Illusions: coming clean


Nicole Schroeder

Illusions is a novella written by Nicole Schroeder and Ashley Tanner, about a girl named Gemma who has the ability to see people’s true character at a single glance. Each post in the following blog series is one chapter of Illusions.[vc_empty_space]Gemma’s heels clicked deliberately against the concrete, echoing in the night around her. She clutched her arms around her chest as she walked, both in an effort to block out the cold and to try and suppress her uneasiness. Still, this was a part of town she wasn’t used to visiting, especially not at this late hour. That, and this was the first time she would be facing him since that night.
She was finally going to get answers; of that she was certain. But the real question persisted at the back of her mind: did she really want them?
She wasn’t so sure, but as two figures came into view sitting on the steps of the Bookmark’d bookstore down the road, she realized it was too late to turn back either way. Mustering her courage and determination, she took the final few steps to the store, coming to stand in front of Elijah and his friend as she watched them scramble to their feet.
“Gemma,” Elijah said, his eyes meeting hers for a second. She tried to turn away in time, taking interest in the brickwork of the old building she stood next to, but she still wasn’t quick enough.
Deceitful. Insubordinate. Devoted.
The words flashed in her mind, slicing like paper cuts against her memories of the New Year’s Eve party. She sucked in a breath, and she saw Elijah reach out to comfort her from her periphery, only to draw his hand back hesitantly at second thought.
“I just want my journal. You had no right —“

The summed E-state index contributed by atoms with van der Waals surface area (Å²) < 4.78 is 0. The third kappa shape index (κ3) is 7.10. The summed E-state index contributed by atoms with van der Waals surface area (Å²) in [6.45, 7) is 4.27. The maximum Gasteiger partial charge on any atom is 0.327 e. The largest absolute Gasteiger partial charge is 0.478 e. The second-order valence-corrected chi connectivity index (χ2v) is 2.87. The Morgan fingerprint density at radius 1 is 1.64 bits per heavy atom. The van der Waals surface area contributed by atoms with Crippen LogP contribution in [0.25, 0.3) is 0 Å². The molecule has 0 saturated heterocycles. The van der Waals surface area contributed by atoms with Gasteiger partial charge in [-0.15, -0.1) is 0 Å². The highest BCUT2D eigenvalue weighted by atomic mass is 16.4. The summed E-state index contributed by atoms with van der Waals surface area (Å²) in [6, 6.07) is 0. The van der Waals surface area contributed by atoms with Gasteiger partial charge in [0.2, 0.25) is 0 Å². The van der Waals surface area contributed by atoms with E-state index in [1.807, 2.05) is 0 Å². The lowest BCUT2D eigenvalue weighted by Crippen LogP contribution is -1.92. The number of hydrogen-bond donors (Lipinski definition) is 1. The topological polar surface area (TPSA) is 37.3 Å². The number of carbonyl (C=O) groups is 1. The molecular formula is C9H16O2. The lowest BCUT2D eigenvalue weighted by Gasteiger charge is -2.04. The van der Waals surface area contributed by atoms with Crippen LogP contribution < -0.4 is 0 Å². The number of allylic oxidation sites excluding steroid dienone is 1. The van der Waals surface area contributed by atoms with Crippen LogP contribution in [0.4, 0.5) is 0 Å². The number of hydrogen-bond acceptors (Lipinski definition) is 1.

“He didn’t take it, Gemma.” She looked up at the other man, having forgotten that he was there. She took the moment of silence among them to search his eyes, reading his Label without difficulty despite the nighttime haze that concealed most of his other features.
Eager. Intuitive. Cautious.
“Who might you be?” she practically spat the words, and she thought she saw Elijah cringe at her tone. She didn’t care … did she?
“I’m James. One of Elijah’s coworkers.”
“Gemma, this wasn’t me, I swear. I was taken off the case pretty much as soon as you left the party.”
“But that’s all it was to you, wasn’t it?” Her voice cracked and a lump formed in her throat. “I was a case. I was a freak of nature to be studied, dissected like a frog.”
Elijah’s face grew red. “I cared for you, Gemma. You know I did!” He paused, letting out a breath and softening a little. “Look, I have to tell you something, but I need you to understand something first. None of this,” he said, gesturing widely, “was meant to hurt you. At first, it was just another assignment, but then we started talking more and I got to know you better. I remembered how kind and funny you were, how smart …. None of it was fake, Gemma. I really do love you.”
She sighed, fighting back stray tears in her eyes. “Until I know what’s really going on, Elijah, I don’t think I can trust you.”
He ran a hand through his hair. “What you have to understand is that Wolfgang — Theo, as you know him — is very persuasive. He’s, well …”
“Powerful,” James finished. Elijah nodded.
“Exactly. So when he put me on your case, I couldn’t exactly say no.”
“But why are you even with him in the first place?” Gemma said, disgust lacing into her voice. “How could you work for him?”